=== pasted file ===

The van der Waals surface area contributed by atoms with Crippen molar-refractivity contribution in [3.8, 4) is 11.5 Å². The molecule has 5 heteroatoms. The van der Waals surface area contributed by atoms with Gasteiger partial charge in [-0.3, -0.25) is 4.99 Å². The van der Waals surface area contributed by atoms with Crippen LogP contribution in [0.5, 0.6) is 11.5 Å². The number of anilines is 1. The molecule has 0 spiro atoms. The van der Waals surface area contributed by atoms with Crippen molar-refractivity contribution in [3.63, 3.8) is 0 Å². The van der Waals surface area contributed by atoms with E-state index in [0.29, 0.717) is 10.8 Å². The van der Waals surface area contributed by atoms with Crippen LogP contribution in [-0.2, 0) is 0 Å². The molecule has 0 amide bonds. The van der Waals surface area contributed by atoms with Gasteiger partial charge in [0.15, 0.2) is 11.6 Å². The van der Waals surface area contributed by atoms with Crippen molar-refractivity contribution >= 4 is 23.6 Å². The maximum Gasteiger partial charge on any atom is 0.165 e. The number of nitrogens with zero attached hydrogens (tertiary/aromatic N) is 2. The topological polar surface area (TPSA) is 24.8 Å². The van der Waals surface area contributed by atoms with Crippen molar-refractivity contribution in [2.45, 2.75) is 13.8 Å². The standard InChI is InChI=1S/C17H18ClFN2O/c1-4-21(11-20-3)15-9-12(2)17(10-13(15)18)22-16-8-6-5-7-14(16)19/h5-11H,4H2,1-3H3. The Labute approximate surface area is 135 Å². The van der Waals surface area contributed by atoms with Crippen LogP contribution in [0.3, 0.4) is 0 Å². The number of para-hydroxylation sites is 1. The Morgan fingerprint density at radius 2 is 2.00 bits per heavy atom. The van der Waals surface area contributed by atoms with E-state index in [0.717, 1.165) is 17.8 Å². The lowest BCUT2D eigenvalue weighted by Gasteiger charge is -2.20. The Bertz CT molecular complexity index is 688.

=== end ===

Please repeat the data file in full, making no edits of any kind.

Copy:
The van der Waals surface area contributed by atoms with Crippen molar-refractivity contribution in [3.8, 4) is 11.5 Å². The molecule has 5 heteroatoms. The van der Waals surface area contributed by atoms with Gasteiger partial charge in [-0.3, -0.25) is 4.99 Å². The van der Waals surface area contributed by atoms with Crippen LogP contribution in [0.5, 0.6) is 11.5 Å². The number of anilines is 1. The molecule has 0 spiro atoms. The van der Waals surface area contributed by atoms with Crippen molar-refractivity contribution in [3.63, 3.8) is 0 Å². The van der Waals surface area contributed by atoms with E-state index in [0.29, 0.717) is 10.8 Å². The van der Waals surface area contributed by atoms with Crippen LogP contribution in [-0.2, 0) is 0 Å². The molecule has 0 amide bonds. The van der Waals surface area contributed by atoms with Gasteiger partial charge in [0.15, 0.2) is 11.6 Å². The van der Waals surface area contributed by atoms with Crippen molar-refractivity contribution >= 4 is 23.6 Å². The maximum Gasteiger partial charge on any atom is 0.165 e. The number of nitrogens with zero attached hydrogens (tertiary/aromatic N) is 2. The topological polar surface area (TPSA) is 24.8 Å². The van der Waals surface area contributed by atoms with Crippen molar-refractivity contribution in [2.45, 2.75) is 13.8 Å². The standard InChI is InChI=1S/C17H18ClFN2O/c1-4-21(11-20-3)15-9-12(2)17(10-13(15)18)22-16-8-6-5-7-14(16)19/h5-11H,4H2,1-3H3. The Labute approximate surface area is 135 Å². The van der Waals surface area contributed by atoms with Crippen LogP contribution in [0.3, 0.4) is 0 Å². The number of para-hydroxylation sites is 1. The Morgan fingerprint density at radius 2 is 2.00 bits per heavy atom. The van der Waals surface area contributed by atoms with E-state index in [0.717, 1.165) is 17.8 Å². The lowest BCUT2D eigenvalue weighted by Gasteiger charge is -2.20. The Bertz CT molecular complexity index is 688.